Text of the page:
Most of us have heard the warnings, but many people continue to share intimate and risqué info with our significant others.

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Findings released from Macafee Security's 2014 Love, Relationship, and Technology survey find that while 98 percent of respondents use their mobile device to take photos, 54 percent send or receive intimate content including video, photos, emails and messages.

However, many people fail to realize how easy it is for that info to end up in the wrong hands.

"Their lives are turned upside down. It results in broken marriages, lost jobs, inability to get a new job. Sometimes people are kicked out of school," said Robert Siciliano, Macafee Online Security Expert.

Macafee has found that 13 percent of adults have had their personal content leaked to others without their permission. Additionally, one in 10 ex-partners have threatened that they would expose risqué photos of their ex online. According to the study, these threats have been carried out nearly 60% of the time.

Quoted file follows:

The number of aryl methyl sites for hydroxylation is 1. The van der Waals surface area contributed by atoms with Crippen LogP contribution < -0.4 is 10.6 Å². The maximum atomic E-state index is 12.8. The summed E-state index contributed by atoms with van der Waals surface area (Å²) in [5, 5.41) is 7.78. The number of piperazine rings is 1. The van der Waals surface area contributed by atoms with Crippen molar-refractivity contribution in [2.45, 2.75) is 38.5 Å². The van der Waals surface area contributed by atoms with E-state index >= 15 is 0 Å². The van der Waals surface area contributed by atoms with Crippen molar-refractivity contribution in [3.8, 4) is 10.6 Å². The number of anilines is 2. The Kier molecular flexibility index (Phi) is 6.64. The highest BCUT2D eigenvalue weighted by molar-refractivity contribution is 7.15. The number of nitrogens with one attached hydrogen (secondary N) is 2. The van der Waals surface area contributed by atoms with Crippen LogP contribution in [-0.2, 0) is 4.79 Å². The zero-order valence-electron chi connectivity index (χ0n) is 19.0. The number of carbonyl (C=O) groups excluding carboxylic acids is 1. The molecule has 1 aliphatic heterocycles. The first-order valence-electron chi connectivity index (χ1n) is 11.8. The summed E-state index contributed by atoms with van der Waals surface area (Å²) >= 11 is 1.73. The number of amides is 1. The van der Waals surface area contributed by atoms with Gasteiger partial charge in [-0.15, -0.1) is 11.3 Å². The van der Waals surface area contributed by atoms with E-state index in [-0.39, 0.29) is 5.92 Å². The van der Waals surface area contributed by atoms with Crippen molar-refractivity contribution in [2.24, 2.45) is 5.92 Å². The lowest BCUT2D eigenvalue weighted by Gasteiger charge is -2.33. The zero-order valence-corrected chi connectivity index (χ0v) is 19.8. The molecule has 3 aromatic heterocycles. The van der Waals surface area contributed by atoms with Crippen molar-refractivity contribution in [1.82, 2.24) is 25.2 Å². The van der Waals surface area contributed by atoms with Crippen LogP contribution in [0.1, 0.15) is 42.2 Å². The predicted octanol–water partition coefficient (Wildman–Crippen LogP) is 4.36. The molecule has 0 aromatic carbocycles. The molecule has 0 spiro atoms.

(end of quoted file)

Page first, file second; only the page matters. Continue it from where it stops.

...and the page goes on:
"When more than 50 percent of relationships eventually break off, those who feel disenchanted are sharing their exes intimate photos," Siciliano said.

Additionally, only 69 percent of those surveyed are securing their smartphone with a password or passcode, a 30 percentage point increase from last year's result.

"They're losing their devices or they're being stolen; and when they are those devices aren't password protected. Allowing anyone to get their hands on the information," warned Siciliano.

However, 46 percent of U.S. adults still share their passwords with another individual (down from 54 percent), while 42 percent use the same password across multiple devices, increasing the likelihood that these mobile devices will become hacked.

Siciliano warns to never share your passwords, especially with significant others. He also advises not to use the same password for multiple accounts and make sure your password is difficult to figure out, employing combinations of uppercase, lowercase and numbers when possible.